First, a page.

This is just the basic 2-Card Writing Prompt today, using a starting situation for Card 1 and a problem, which is Card 2.
If you’re here for the first time, I usually do what is called the First Operation to determine the context or theme of the story prompt. There are 4 realms that it can fall under, each corresponding with one of the elements/suits in tarot. I do a bit of explanation of what the cards mean, but if you’d like to just skip to the writing prompt, it’s down at the bottom.
Today I chose Death as the signifier. Writing can be a transformative process, and thus, in order to help generate creative ideas and think outside of the box, to help us transform as writers, I called upon Death.
When I do the First Operation, I shuffle the and divide them into four piles. I then look through each pile to determine where my signifier is. In this case, I found Death in the fourth pile, the pile of Earth, which has to do with the material realm such as wealth, health, property, and day jobs. This will be the theme or realm in which the Writing Prompt takes place.
After finding the signifier, I put all the cards back together, shuffle them, then divide into four piles again, taking two cards from the pile of Earth.
The Devil generally gets a bad rap. The card is deemed and scary, and perhaps even a negative card. However, as we approach the Devil, we must remember that there are no negative cards, as each card has its own level of difficulty.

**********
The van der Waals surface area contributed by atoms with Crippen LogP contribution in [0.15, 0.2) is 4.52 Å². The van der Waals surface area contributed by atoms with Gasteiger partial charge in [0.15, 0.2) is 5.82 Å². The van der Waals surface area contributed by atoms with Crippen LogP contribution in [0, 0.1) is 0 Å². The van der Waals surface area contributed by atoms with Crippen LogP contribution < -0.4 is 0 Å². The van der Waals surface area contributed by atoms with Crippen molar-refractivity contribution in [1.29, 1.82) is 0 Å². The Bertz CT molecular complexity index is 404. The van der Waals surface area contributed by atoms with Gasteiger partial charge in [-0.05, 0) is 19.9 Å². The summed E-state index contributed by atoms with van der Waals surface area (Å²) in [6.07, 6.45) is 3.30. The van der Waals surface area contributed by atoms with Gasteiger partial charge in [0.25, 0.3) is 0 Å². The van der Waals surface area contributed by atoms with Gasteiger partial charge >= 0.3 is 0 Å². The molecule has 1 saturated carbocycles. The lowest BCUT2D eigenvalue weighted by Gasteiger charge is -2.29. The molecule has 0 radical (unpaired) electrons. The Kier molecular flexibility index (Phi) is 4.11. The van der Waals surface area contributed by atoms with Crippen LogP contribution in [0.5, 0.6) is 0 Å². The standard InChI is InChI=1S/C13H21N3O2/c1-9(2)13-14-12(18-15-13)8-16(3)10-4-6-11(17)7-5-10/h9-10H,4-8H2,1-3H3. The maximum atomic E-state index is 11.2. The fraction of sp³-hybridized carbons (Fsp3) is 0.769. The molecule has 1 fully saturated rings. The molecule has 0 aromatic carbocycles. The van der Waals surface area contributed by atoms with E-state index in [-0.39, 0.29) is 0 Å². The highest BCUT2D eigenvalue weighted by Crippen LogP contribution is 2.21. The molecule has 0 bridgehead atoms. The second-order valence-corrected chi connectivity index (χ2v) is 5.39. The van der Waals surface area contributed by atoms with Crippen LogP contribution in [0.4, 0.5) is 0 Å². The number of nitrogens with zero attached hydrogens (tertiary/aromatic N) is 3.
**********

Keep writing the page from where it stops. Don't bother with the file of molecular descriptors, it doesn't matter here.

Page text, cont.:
With this in mind, the Devil does like to dole it out. In traditional depictions of the Devil, he is a beast that has a man and a woman chained to his throne. However, he himself is not holding the chains. These two are chained by their own doing. It is their fears and temptations which bind them to spot. By acknowledging their addictions and weaknesses, they can be freed.
The Devil is a card of temptation. This reminds us that there is something tempting us off course, something that might influence our situation. We need to remember that this temptation can lead to bigger things when we see the Devil.
The Page of Swords is generally depicted as a youth. They have take the idea of that the Ace of Swords brings, and now they are putting it to use. They are the embodiment of the Ace of Swords. They have the spark of an idea, which in turn sparks more ideas. But they have no idea how to put them into action.
The Page of Swords is Air on Air. That is, the intellect and communication fulling more intellect and communication. Thus, they can represent a message, a messenger, or just generally a lot of talking about ideas, but perhaps without much follow-through.
Some Tarot readers don’t assign the Court Cards numbers, however, I personally view them as carrying on from the 10’s. This would mean that the Pages/Princesses are 11, Knights are 12, the Queens are 13, and the Kings are 14.
The Devil – 15/6
Page of Swords – 11/2
Since we’ve already discussed the Devil, I’ll refrain from repeating myself. However, isn’t it interesting how in the Lovers there are the same man and woman in the same positions as there are in the Devil? For your own personal interest, consider how they might be related.
Sixes correspond to success. They are the number that follows fives, which are the discomfort that comes from transitioning from a passive form to an active form. The transition was successful, and now the higher levels of the lessons can be pursued in the cycle, those of the mind and heart. This number in the tarot can indicate peace, happiness and harmony.